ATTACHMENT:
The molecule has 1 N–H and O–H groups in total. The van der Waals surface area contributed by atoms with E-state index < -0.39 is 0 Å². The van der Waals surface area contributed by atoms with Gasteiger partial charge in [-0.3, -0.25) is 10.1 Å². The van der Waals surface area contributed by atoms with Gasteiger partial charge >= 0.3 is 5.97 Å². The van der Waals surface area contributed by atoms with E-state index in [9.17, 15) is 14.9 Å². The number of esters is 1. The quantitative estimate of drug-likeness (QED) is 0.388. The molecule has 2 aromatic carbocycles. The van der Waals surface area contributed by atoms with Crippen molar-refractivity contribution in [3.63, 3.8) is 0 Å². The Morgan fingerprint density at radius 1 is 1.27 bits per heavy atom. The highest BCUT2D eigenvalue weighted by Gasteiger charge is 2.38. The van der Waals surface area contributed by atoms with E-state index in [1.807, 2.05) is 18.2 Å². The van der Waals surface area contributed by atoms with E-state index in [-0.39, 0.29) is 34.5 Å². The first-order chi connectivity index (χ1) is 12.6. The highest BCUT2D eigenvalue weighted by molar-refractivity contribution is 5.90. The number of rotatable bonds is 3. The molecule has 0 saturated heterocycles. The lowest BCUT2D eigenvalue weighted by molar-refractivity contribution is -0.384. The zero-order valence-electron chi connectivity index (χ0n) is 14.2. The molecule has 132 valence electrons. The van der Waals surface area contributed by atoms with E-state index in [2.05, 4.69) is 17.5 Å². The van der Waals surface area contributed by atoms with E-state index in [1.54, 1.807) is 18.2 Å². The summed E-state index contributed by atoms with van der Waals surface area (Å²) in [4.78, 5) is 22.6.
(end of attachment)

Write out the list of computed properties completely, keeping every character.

The molecule has 1 N–H and O–H groups in total. The van der Waals surface area contributed by atoms with E-state index < -0.39 is 0 Å². The van der Waals surface area contributed by atoms with Gasteiger partial charge in [-0.3, -0.25) is 10.1 Å². The van der Waals surface area contributed by atoms with Gasteiger partial charge >= 0.3 is 5.97 Å². The van der Waals surface area contributed by atoms with E-state index in [9.17, 15) is 14.9 Å². The number of esters is 1. The quantitative estimate of drug-likeness (QED) is 0.388. The molecule has 2 aromatic carbocycles. The van der Waals surface area contributed by atoms with Crippen molar-refractivity contribution in [3.63, 3.8) is 0 Å². The Morgan fingerprint density at radius 1 is 1.27 bits per heavy atom. The highest BCUT2D eigenvalue weighted by Gasteiger charge is 2.38. The van der Waals surface area contributed by atoms with E-state index in [1.807, 2.05) is 18.2 Å². The van der Waals surface area contributed by atoms with E-state index in [-0.39, 0.29) is 34.5 Å². The first-order chi connectivity index (χ1) is 12.6. The highest BCUT2D eigenvalue weighted by molar-refractivity contribution is 5.90. The number of rotatable bonds is 3. The molecule has 0 saturated heterocycles. The lowest BCUT2D eigenvalue weighted by molar-refractivity contribution is -0.384. The zero-order valence-electron chi connectivity index (χ0n) is 14.2. The molecule has 132 valence electrons. The van der Waals surface area contributed by atoms with E-state index in [2.05, 4.69) is 17.5 Å². The van der Waals surface area contributed by atoms with E-state index in [1.54, 1.807) is 18.2 Å². The summed E-state index contributed by atoms with van der Waals surface area (Å²) in [4.78, 5) is 22.6.